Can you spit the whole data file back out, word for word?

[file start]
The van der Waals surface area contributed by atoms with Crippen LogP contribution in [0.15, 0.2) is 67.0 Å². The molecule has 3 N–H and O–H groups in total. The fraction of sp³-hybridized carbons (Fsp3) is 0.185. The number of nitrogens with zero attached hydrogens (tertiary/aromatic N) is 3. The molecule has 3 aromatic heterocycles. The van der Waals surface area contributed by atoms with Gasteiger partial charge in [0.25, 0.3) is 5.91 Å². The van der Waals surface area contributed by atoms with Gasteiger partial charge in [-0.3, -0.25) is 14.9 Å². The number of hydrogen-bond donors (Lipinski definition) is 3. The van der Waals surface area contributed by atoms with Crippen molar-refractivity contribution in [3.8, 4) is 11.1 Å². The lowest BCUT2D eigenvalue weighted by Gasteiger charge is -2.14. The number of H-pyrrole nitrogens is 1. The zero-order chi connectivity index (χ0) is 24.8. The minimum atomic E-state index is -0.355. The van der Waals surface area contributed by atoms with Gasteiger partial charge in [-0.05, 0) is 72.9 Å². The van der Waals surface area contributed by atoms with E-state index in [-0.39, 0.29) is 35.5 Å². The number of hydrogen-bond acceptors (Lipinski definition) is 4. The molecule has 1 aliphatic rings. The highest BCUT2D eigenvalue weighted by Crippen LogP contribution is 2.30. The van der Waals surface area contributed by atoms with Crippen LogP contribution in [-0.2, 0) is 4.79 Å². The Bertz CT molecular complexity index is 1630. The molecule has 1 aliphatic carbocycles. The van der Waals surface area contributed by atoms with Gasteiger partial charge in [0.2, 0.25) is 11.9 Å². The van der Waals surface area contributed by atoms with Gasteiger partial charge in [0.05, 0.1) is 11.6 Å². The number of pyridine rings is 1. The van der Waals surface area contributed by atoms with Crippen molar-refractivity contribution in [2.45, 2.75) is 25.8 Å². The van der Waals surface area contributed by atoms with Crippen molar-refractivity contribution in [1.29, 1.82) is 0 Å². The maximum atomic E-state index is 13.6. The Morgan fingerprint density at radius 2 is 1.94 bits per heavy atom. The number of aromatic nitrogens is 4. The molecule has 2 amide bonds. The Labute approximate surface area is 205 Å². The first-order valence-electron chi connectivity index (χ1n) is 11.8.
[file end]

The van der Waals surface area contributed by atoms with Crippen LogP contribution in [0.15, 0.2) is 67.0 Å². The molecule has 3 N–H and O–H groups in total. The fraction of sp³-hybridized carbons (Fsp3) is 0.185. The number of nitrogens with zero attached hydrogens (tertiary/aromatic N) is 3. The molecule has 3 aromatic heterocycles. The van der Waals surface area contributed by atoms with Gasteiger partial charge in [0.25, 0.3) is 5.91 Å². The van der Waals surface area contributed by atoms with Gasteiger partial charge in [-0.3, -0.25) is 14.9 Å². The number of hydrogen-bond donors (Lipinski definition) is 3. The van der Waals surface area contributed by atoms with Crippen molar-refractivity contribution in [3.8, 4) is 11.1 Å². The lowest BCUT2D eigenvalue weighted by Gasteiger charge is -2.14. The number of H-pyrrole nitrogens is 1. The zero-order chi connectivity index (χ0) is 24.8. The minimum atomic E-state index is -0.355. The van der Waals surface area contributed by atoms with Gasteiger partial charge in [-0.05, 0) is 72.9 Å². The van der Waals surface area contributed by atoms with E-state index in [-0.39, 0.29) is 35.5 Å². The number of hydrogen-bond acceptors (Lipinski definition) is 4. The molecule has 1 aliphatic rings. The highest BCUT2D eigenvalue weighted by Crippen LogP contribution is 2.30. The van der Waals surface area contributed by atoms with Crippen LogP contribution in [-0.2, 0) is 4.79 Å². The Bertz CT molecular complexity index is 1630. The molecule has 1 aliphatic carbocycles. The van der Waals surface area contributed by atoms with Gasteiger partial charge in [0.2, 0.25) is 11.9 Å². The van der Waals surface area contributed by atoms with Gasteiger partial charge in [0.05, 0.1) is 11.6 Å². The number of pyridine rings is 1. The van der Waals surface area contributed by atoms with Crippen molar-refractivity contribution in [2.45, 2.75) is 25.8 Å². The van der Waals surface area contributed by atoms with Crippen molar-refractivity contribution in [1.29, 1.82) is 0 Å². The maximum atomic E-state index is 13.6. The Morgan fingerprint density at radius 2 is 1.94 bits per heavy atom. The number of aromatic nitrogens is 4. The molecule has 2 amide bonds. The Labute approximate surface area is 205 Å². The first-order valence-electron chi connectivity index (χ1n) is 11.8.